Rev. Johnson: I think Jim and I were sort of agreed on this – that we welcome help from all sources that are sincere. I think that almost all of the most respected Negro leaders, most of them anyway, would also agree with us on this point. We are too much in debt already to many people who are white, who have stayed on the front lines in this cause, in both the north and the south. We are too much in debt to some of those in the north especially, who behind closed doors, have made enemies that this might be -- our friends -- and we can’t see anything particularly advantageous in saying that all black folks were leading in this thing, they were all in the front lines, they were holding the reins, so to speak, of the horses. We can’t say this at all. There is something
I must say that what concerns me most in that whole question, if I
may interpolate it, is that it’s not a question of a white man’s role in the movement, but laying the groundwork for living together after the movement is finished, after it is completed, that is his work. So I am rather disturbed that you have taken, without qualification, the that really the movement isn’t solely the concern and by Negroes, and Negro leadership. And this admitted cooperation.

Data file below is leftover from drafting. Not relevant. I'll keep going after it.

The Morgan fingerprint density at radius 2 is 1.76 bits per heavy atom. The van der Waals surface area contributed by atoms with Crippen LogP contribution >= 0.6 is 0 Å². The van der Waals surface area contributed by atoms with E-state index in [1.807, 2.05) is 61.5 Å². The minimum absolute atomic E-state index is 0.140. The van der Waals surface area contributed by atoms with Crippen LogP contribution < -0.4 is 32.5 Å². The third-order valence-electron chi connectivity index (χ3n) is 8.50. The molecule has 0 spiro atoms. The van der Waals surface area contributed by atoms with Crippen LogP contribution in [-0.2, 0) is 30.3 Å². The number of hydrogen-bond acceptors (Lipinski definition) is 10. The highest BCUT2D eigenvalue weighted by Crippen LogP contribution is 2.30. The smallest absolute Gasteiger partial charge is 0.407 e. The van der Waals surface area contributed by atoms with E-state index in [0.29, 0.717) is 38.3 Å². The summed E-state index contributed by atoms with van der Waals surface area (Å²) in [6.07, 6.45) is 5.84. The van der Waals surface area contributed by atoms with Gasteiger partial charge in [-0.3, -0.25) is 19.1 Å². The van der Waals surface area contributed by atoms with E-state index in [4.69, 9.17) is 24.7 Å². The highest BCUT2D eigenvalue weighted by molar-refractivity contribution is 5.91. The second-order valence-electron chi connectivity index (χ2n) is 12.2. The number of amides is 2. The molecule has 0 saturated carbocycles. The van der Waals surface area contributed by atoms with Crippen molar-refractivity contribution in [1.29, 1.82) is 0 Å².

Rev. Johnson: Jim has been in Albany, Georgia, he’s been in parts of Alabama and other parts of the south, and he has seen, I am sure, as I have seen on several occasions how people, especially those who are going through the thickest part of the struggle, welcome everybody who is their ally. I’m not too sure even that there is any alternate goal in having Negro leadership at the front in the long-range program. I don’t think where we are trying to build up home rule for ourselves and everything else, I think we should take the struggle as it comes and welcome the help as it comes, from whatever quarters. I think your interpolation is correct. I think those that hold to that rule -- what the Negro to hold the reins, etc., stay in front, etc., I think they are in the distinct minority but these days when you can grab the press headlines they feel there is a difference on the part of the majority. They probably get more attention or –